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Kuwaiti stocks toil but analysts foresee 2024 rebound

Hoping for a rebound: an investor keeps track of prices at the Kuwaiti bourse Reuters/Stephanie McGehee
Hoping for a rebound: an investor keeps track of prices at the Kuwaiti bourse
  • Kuwait stock market among Mena’s poorest-performing
  • Blue-chip market down 11.4%
  • Trading volumes down 36%

Overpriced valuations, high interest rates and oil production cuts have sapped investor confidence in Kuwait, and the country’s stock market is among the Mena region’s worst performers this year. 

Despite this, analysts predict a sustained rebound in crude prices, steady corporate earnings and renewed government infrastructure spending.

This could boost ebbing sentiment and spark a late-year equity rally as buying demand increases ahead of dividend pay-outs.

Kuwait’s premier market, which features the country’s blue-chip stocks, is down 11.4 percent this year to October 11, while the broader all-share benchmark has fallen 9.6 percent over the same period. In contrast, Dubai is up 22.4 percent and Saudi Arabia’s benchmark has gained about 1 percent.

“We believe the market is oversold, especially looking at positive earnings performance as well as elevated oil prices,” said Junaid Ansari​, director of investment strategy and research at Kuwait’s Kamco Investment Co.

“Kuwait also has significant untapped potential on the economic front with a strong project pipeline and solid family businesses that are IPO candidates when the market improves. We expect some recovery in the market by year-end.”

He attributes the slump in heavyweight stocks to a lack of catalysts “in the market, in terms of economic as well as company-specific factors”.

He also highlighted how Kuwait’s premier market had been trading at a sizeable premium to other Gulf markets until March this year. With little positive news to spur stock buying, investors instead booked profits.

“(A) lack of new listings also added to the sub-optimal performance of the index, especially when compared with markets such as Abu Dhabi, Dubai and Saudi Arabia,” said Ansari.

Trading recovery

Trading activity has also slumped. Average daily volumes were down 35.8 percent in the first nine months of 2023 versus full-year 2022 according to AGBI calculations based on Kamco Invest data. Average daily turnover has fallen 35.6 percent.

Foreign investors, including those from other GCC countries, have been net sellers of Kuwait stocks this year.

“We expect recovery in trading activity for the rest of the year as well as in 2024 led by dividend announcements,” said Ansari.

MR Raghu, chief executive of Kuwait’s Marmore Mena Intelligence, attributed the weak performance of Kuwait’s bourse to Opec+ oil production cuts, crude price volatility, rising interest rates and sticky inflation.

“Higher interest rates have impacted consumer spending and investment,” he said, noting a spate of de-listings had also sapped investor sentiment.

Yet trading activity could improve in 2024 as Kuwait benefits from high oil prices and if central banks begin cutting interest rates as widely forecast, Raghu said. When rates are high, investors are more likely to keep money in cash to earn interest on savings accounts, rather than risk buying stocks.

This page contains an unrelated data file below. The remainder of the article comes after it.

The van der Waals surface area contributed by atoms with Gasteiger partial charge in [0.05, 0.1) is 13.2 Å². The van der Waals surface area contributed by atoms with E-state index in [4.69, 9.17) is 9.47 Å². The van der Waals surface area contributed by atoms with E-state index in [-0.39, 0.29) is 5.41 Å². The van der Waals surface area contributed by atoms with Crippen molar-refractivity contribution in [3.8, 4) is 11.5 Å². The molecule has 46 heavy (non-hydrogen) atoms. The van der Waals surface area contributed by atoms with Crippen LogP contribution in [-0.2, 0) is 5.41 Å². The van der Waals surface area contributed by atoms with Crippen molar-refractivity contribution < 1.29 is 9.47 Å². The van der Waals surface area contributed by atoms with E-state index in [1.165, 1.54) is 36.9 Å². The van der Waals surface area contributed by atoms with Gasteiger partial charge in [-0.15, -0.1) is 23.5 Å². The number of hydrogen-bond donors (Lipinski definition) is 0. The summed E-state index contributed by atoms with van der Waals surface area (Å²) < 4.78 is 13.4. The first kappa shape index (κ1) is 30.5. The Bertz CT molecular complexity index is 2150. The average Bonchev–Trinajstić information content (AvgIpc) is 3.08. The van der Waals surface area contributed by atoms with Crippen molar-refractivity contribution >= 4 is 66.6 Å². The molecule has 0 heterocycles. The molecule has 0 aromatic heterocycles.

Banking worries

The banking sector, the bourse’s largest and most important, has struggled. Shares in Kuwait Finance House and National Bank of Kuwait, the country’s two largest lenders by assets and more than five times the size of their next biggest rivals, have fallen 5.6 and 16.7 percent respectively.

Mid-tier banks have also toiled, with Gulf Bank and Burgan Bank both posting double-digit share price declines.

Bank stocks’ slump is partly due to fears that higher interest rates will impact credit growth, said Ansari.

“The pressure on lending was apparent” in July and August, he said, citing the most recent central bank data that shows total loans declined slightly.

Yet higher rates are positive for banks’ net interest income, Ansari said, noting banks combined second-quarter profits were a record high of $1.4 billion.

Bank profits will “remain elevated in the near term as the full impact of higher rates are reflected in the earnings”, said Ansari.

Investors are also worried about Kuwait banks’ exposure to Turkey and Egypt, he said. Both countries are suffering precipitous declines in their currencies and, as such, banks’ earnings in Egyptian pounds and Turkish lira will be much diminished when converted into Kuwaiti dinars.

Banks are hardly bargains from a price-to-earnings perspective despite the recent stock slump. National Bank of Kuwait was trading at a PE ratio of 13.1 as of September 30, according to data from Kamco Invest, while Kuwait Finance House’s is 19.4. Boubyan Bank’s PE was 36.3 even though its shares have fallen by about one-fifth this year.

Nonetheless, Kamco is overweight on Kuwait’s banking industry, and Marmore’s Raghu is similarly optimistic on the industry’s prospects.

“Kuwaiti banks remain well-capitalised and are less prone to systemic risks,” said Raghu. “The non-performing loans of banks have been relatively moderate, indicating a stable outlook for the sector.”

On the bourse, various other sectors are similarly in the red this year. Energy was down 15.6 percent as of September 30, while industrials (-14.7 percent), telecommunications (-9.2 percent) and technology (-20.2 percent) are other notable losers.

Insurance stocks have bucked the downbeat trend, with the sector’s stocks up more than 40 percent this year, and investors are likely to cash in some of these gains, Ansari added.

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